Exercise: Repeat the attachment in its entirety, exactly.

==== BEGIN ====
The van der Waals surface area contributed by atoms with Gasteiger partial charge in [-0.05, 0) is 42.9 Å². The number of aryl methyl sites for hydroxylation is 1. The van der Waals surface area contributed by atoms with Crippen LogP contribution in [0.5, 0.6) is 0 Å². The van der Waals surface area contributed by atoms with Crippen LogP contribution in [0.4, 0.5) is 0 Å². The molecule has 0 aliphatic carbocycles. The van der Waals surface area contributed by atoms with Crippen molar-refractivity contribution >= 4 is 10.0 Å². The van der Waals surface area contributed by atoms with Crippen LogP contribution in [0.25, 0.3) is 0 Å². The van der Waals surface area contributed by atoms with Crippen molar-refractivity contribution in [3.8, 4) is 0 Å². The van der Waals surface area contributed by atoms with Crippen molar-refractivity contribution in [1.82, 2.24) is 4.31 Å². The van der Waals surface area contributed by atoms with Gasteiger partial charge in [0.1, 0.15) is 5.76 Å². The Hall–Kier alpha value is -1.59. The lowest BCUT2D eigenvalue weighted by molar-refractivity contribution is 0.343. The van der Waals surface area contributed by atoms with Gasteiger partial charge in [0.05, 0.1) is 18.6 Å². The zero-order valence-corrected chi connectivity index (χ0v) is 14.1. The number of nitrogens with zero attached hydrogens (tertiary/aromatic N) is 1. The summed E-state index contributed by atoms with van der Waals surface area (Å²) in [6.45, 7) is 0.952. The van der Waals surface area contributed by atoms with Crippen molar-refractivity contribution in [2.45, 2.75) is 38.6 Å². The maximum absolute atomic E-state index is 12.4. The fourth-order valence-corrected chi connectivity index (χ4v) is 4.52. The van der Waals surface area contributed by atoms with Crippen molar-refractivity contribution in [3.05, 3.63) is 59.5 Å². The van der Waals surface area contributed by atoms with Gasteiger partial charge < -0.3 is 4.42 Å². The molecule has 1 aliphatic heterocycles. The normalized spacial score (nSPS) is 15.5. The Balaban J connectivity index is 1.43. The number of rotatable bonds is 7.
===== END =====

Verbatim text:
The van der Waals surface area contributed by atoms with Gasteiger partial charge in [-0.05, 0) is 42.9 Å². The number of aryl methyl sites for hydroxylation is 1. The van der Waals surface area contributed by atoms with Crippen LogP contribution in [0.5, 0.6) is 0 Å². The van der Waals surface area contributed by atoms with Crippen LogP contribution in [0.4, 0.5) is 0 Å². The molecule has 0 aliphatic carbocycles. The van der Waals surface area contributed by atoms with Crippen molar-refractivity contribution >= 4 is 10.0 Å². The van der Waals surface area contributed by atoms with Crippen LogP contribution in [0.25, 0.3) is 0 Å². The van der Waals surface area contributed by atoms with Crippen molar-refractivity contribution in [3.8, 4) is 0 Å². The van der Waals surface area contributed by atoms with Crippen molar-refractivity contribution in [1.82, 2.24) is 4.31 Å². The van der Waals surface area contributed by atoms with Gasteiger partial charge in [0.1, 0.15) is 5.76 Å². The Hall–Kier alpha value is -1.59. The lowest BCUT2D eigenvalue weighted by molar-refractivity contribution is 0.343. The van der Waals surface area contributed by atoms with Gasteiger partial charge in [0.05, 0.1) is 18.6 Å². The zero-order valence-corrected chi connectivity index (χ0v) is 14.1. The number of nitrogens with zero attached hydrogens (tertiary/aromatic N) is 1. The summed E-state index contributed by atoms with van der Waals surface area (Å²) in [6.45, 7) is 0.952. The van der Waals surface area contributed by atoms with Crippen molar-refractivity contribution in [2.45, 2.75) is 38.6 Å². The maximum absolute atomic E-state index is 12.4. The fourth-order valence-corrected chi connectivity index (χ4v) is 4.52. The van der Waals surface area contributed by atoms with Crippen molar-refractivity contribution in [3.05, 3.63) is 59.5 Å². The van der Waals surface area contributed by atoms with Gasteiger partial charge < -0.3 is 4.42 Å². The molecule has 1 aliphatic heterocycles. The normalized spacial score (nSPS) is 15.5. The Balaban J connectivity index is 1.43. The number of rotatable bonds is 7.